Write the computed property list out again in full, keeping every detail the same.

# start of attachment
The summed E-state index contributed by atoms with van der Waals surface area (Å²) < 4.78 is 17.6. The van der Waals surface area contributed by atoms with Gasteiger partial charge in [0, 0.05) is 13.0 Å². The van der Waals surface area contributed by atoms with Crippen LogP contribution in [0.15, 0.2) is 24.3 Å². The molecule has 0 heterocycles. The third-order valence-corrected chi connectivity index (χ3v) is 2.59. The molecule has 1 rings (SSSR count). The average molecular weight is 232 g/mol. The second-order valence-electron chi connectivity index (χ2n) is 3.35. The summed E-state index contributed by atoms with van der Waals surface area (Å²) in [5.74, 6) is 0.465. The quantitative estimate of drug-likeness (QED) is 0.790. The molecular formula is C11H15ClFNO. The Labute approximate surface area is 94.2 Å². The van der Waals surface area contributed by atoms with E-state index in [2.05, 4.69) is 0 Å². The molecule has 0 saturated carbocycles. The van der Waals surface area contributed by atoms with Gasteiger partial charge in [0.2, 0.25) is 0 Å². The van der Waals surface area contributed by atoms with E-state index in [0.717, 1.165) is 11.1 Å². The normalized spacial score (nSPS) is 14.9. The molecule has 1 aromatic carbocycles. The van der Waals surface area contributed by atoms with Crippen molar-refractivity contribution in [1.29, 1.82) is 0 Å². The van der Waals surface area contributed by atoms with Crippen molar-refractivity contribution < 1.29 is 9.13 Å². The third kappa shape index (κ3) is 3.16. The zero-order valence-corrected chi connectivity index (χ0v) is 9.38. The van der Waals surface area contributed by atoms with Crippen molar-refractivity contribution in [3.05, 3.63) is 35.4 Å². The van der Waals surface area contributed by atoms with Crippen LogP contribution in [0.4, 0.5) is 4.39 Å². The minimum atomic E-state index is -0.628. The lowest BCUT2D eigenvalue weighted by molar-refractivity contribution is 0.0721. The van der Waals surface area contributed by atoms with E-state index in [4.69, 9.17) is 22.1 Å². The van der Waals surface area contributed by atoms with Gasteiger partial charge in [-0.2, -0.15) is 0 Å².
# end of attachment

The summed E-state index contributed by atoms with van der Waals surface area (Å²) < 4.78 is 17.6. The van der Waals surface area contributed by atoms with Gasteiger partial charge in [0, 0.05) is 13.0 Å². The van der Waals surface area contributed by atoms with Crippen LogP contribution in [0.15, 0.2) is 24.3 Å². The molecule has 0 heterocycles. The third-order valence-corrected chi connectivity index (χ3v) is 2.59. The molecule has 1 rings (SSSR count). The average molecular weight is 232 g/mol. The second-order valence-electron chi connectivity index (χ2n) is 3.35. The summed E-state index contributed by atoms with van der Waals surface area (Å²) in [5.74, 6) is 0.465. The quantitative estimate of drug-likeness (QED) is 0.790. The molecular formula is C11H15ClFNO. The Labute approximate surface area is 94.2 Å². The van der Waals surface area contributed by atoms with E-state index in [2.05, 4.69) is 0 Å². The molecule has 0 saturated carbocycles. The van der Waals surface area contributed by atoms with Gasteiger partial charge in [0.2, 0.25) is 0 Å². The van der Waals surface area contributed by atoms with E-state index in [0.717, 1.165) is 11.1 Å². The normalized spacial score (nSPS) is 14.9. The molecule has 1 aromatic carbocycles. The van der Waals surface area contributed by atoms with Crippen molar-refractivity contribution in [1.29, 1.82) is 0 Å². The van der Waals surface area contributed by atoms with Crippen molar-refractivity contribution < 1.29 is 9.13 Å². The third kappa shape index (κ3) is 3.16. The zero-order valence-corrected chi connectivity index (χ0v) is 9.38. The van der Waals surface area contributed by atoms with Crippen molar-refractivity contribution in [3.05, 3.63) is 35.4 Å². The van der Waals surface area contributed by atoms with Crippen LogP contribution in [0.4, 0.5) is 4.39 Å². The minimum atomic E-state index is -0.628. The lowest BCUT2D eigenvalue weighted by molar-refractivity contribution is 0.0721. The van der Waals surface area contributed by atoms with E-state index in [4.69, 9.17) is 22.1 Å². The van der Waals surface area contributed by atoms with Gasteiger partial charge in [-0.2, -0.15) is 0 Å².